US wholesale inflation hits 5-yr record in Oct


WASHINGTON, D.C.: Rising costs for services in October drove US wholesale inflation to its highest level in more than five years, according to government data released Tuesday.

Prices for medications, meats, vegetables and industrial chemicals as well as the margins on retail fuel and lubricants all helped push prices northward.

The sign of robust price pressures in the pipeline suggests there may be light at the end of a long tunnel for the US central bank. Persistently weak inflation this year has left Federal Reserve policymakers at odds over how fast to raise interest rates amid a strong jobs market.

The Producer Price Index, which tracks changes in the costs of wholesale goods and services, rose 0.4 percent in October compared to the prior month, the Labor Department reported, handily beating analyst expectations of a rise of only 0.1 percent.

Year-over-year, however, the index rose 2.8 percent, its highest since February 2012 and well above the central bank’s two percent inflation target.

While the Federal Reserve focuses on a measure of consumer price inflation for its monetary policy decisions, a rising PPI could signal more normal price behavior is ahead if that passes through to retail prices.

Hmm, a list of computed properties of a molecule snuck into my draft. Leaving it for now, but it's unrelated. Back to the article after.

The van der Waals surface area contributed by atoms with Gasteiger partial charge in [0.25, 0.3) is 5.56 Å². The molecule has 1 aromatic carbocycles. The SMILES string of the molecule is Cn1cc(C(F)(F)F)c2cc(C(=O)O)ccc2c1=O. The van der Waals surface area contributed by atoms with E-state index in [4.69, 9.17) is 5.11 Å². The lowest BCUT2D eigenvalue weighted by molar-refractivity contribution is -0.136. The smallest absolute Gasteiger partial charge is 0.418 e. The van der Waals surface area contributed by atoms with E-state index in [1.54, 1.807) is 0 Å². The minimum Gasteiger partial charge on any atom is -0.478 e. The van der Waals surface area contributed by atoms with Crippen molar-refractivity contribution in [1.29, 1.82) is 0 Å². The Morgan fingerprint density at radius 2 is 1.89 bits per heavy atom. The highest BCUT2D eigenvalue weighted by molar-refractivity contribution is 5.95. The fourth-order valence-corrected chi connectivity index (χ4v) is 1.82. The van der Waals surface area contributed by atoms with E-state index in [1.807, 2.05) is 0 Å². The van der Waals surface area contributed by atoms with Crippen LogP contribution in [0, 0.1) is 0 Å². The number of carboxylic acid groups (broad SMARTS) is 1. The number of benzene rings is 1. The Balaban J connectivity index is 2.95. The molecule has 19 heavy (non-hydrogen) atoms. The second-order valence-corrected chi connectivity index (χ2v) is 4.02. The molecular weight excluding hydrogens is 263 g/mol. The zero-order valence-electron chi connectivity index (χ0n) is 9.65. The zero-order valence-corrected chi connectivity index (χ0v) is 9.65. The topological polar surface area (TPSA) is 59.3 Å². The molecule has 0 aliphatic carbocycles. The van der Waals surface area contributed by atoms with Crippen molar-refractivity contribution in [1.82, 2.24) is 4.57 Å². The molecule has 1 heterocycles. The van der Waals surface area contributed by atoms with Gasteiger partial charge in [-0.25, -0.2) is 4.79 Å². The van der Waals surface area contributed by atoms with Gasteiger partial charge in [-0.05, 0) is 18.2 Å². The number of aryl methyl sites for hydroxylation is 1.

Fed Chair Janet Yellen has admitted to some soul searching in the face of very tame inflation, which she says the central bank does not fully understand. Despite that uncertainty, market watchers widely expect the Fed to raise interest rates at its final meeting of the year next month.

Excluding the volatile categories of food and fuel, PPI was up 0.2 percent for the month, and this “core” rate was up 2.3 percent over October of last year.

The index for energy goods such as oil and gas was unchanged for the month. However, services jumped 0.5 percent, and the report said three-quarters of the increase was due to rising margins for retail fuels and lubricants, a category that can be volatile.

Economists said there was only a week correlation between PPI and the more important Consumer Price Index—due out Wednesday—which the Fed watches more closely.

And RDQ Economics said in a research note that core CPI and PPI prices trended in opposite directions during the year.

But Ian Shepherdson of Pantheon Macroeconomics said a rising PPI still suggested pipeline pressures were in store for consumer prices.

“The PPI does not drive the Fed but policymakers will note the threat to consumer price inflation if PPI inflation continues to rise, as we think likely,” Shepherdson said in a client note.


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